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St. Joseph taught us to offer ourselves to God

By Bishop Terry R. LaValley

March 24, 2021

Editors Note: Homily of Bishop Terry R. LaValley’s to the Sisters of St. Joseph on their Feast Day.

When a close family member of mine (I’ll refrain from mentioning her name) learned that her older son’s wife was pregnant, she said that she would not have the child call her “grandma” because she felt that she wasn’t old enough to be a “grandma.” She would need to think up another name that wouldn’t seem to imply that the infant’s grandmother was an elderly woman.

After all, she wasn’t the “grandma type.” She was really into denial. She thought: “Me? Grandma? I don’t think so!” She was in a delightful, new place, but in denial, for a while anyway!

I wonder if Joseph would not have had a totally different reaction. “Me? A father, guardian of God? I don’t think so.” He found himself in a puzzling new place, to say the least. Still, not having all his questions answered, he did as the angel of the Lord had commanded him and took his wife into his home.

With Joseph as our guide, we can step forward, embrace all that we are called to be now, in these puzzling times, and look into tomorrow’s uncertainties and possibilities with the hope and trust that was so characteristic of St. Joseph’s life.

Joseph is the can-do saint. Without words or fanfare, he gets the job done. Here we have not a man of few words, but a man of no words. As Pope Francis noted in his reflection on St. Joseph, in which he introduced this Holy Year, (With a Father’s Heart), he reminds us that “those who appear hidden or in the shadows can play an incomparable role in the history of salvation. A word of recognition and of gratitude is due to them all” – all, who without fanfare labor in the Lord’s vineyard.

As I was reflecting on the Holy Father’s words, on this your patronal Feast Day, I couldn’t help but think of the many, many sisters of St. Joseph who, for generations, have played an incomparable role in the faith life of so many here in the North Country and beyond. This community of consecrated women who possess such a precious devotion to St. Joseph, deserve respect and gratitude from this local Church. I mean, just think of the variety of ways that you have ministered to the people of our beloved North Country. Schools, parishes, prisons, colleges, hospitals, nursing homes, seminary, have all provided the environment in which the Sisters of St. Joseph have ministered here in Jesus’ Name for over a century.

Some of you who now call this Motherhouse “home” probably feel isolated, especially during this pandemic, hidden, in the shadows of years gone by when you had the vigor and good health to be actively involved out there in the Lord’s vineyard. I am here to tell you that you are not forgotten. Your lives are not without impact. Your value has not diminished. I am here to tell you that we cherish your presence among us. I am here to plead for your continuing prayers and support.

All consecrated religious have a major role to play in the Church. By your lives of courage and trust, you continually recall what it is to be offered, consecrated to the glory of God. Your life, the life of a consecrated religious is like a great offertory. Cardinal Sarah writes that your consecrated life “teaches an essential aspect: every baptized person must live in a state of oblation and offering. Our life must become a great liturgy, a spiritual sacrifice.”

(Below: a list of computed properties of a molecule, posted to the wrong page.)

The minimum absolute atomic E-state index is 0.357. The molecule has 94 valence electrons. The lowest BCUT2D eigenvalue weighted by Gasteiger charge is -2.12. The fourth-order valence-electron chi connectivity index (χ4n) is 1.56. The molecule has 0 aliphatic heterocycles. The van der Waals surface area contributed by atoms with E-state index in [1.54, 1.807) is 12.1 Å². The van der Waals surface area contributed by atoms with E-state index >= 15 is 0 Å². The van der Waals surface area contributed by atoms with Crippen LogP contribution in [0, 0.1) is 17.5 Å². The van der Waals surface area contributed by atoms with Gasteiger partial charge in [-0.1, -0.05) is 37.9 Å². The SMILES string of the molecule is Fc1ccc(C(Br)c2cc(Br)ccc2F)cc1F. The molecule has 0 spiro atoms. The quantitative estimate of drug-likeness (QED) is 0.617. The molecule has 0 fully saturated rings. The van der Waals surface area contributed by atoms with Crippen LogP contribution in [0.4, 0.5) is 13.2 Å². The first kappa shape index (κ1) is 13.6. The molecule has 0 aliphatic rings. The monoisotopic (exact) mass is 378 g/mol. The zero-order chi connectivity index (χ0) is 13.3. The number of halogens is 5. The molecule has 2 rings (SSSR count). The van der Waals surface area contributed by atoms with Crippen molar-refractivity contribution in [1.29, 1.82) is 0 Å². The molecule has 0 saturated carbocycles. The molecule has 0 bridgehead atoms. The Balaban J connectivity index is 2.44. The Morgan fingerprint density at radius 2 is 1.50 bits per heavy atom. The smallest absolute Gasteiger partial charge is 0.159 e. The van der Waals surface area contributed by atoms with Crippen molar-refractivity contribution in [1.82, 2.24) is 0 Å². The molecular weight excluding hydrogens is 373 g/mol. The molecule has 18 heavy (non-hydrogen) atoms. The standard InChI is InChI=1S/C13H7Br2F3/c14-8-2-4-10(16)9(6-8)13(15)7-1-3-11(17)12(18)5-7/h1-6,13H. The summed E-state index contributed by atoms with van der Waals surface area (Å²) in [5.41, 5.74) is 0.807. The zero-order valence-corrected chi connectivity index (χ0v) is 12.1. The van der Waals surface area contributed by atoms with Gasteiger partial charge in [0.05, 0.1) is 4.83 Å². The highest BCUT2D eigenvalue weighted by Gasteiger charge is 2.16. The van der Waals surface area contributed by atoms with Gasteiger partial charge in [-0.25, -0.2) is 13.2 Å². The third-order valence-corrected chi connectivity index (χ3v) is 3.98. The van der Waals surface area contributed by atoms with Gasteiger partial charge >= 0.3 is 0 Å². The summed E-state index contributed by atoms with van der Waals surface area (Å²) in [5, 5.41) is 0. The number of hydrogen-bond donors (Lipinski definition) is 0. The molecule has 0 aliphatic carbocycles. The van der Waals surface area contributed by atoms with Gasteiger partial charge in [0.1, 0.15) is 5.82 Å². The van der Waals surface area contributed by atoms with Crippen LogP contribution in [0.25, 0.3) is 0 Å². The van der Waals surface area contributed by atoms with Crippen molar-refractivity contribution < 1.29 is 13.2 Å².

It took courage and lots of trust for Joseph to obey the angels’ commands, particularly at the rocky, treacherous beginnings of our Savior’s life here on earth. As Pope Benedict XVI wrote: “…in the crisis of a world full of conflicts and dangers, (his) faith opened up the path of salvation.”

Like Joseph, you continue to devote yourselves completely to Jesus in these, most unsettling and troubling of times and you become for others the means by which they can take the path to salvation. Sisters, never, never minimize the power of your prayer and witness.

“Joseph was called by God to serve the person and mission of Jesus directly through the exercise of his fatherhood,” the Holy Father reminds us. Clearly, each of you, dear Sisters, has been called and continue to be called by God every day to serve the mission of Jesus through your sisterhood, bride of Christ that you are, and we are blessed as a result.

As God told Joseph, “Be not afraid” (Mt.1:20), so you, too, heed those words as you live out each day with a creative courage that continues to build up the local Church. For that, I am truly grateful.

Sometimes we might be tempted to look to the future with real discouragement, maybe even fear. But, as Pope Francis tells us, “God always finds a way to save us, no matter our circumstance, provided we show the same creative courage as the carpenter of Nazareth, who was able to turn a problem into a possibility by trusting always in divine providence.”

And so, we confidently trust that the carpenter of faith, this Guardian of our Church, will continue to be a model of hope for you and me. The times, yes, they are a changing, but the Lord’s love and care is the same yesterday, today and forever! Good St. Joseph pray for us! Happy Feast Day everybody!


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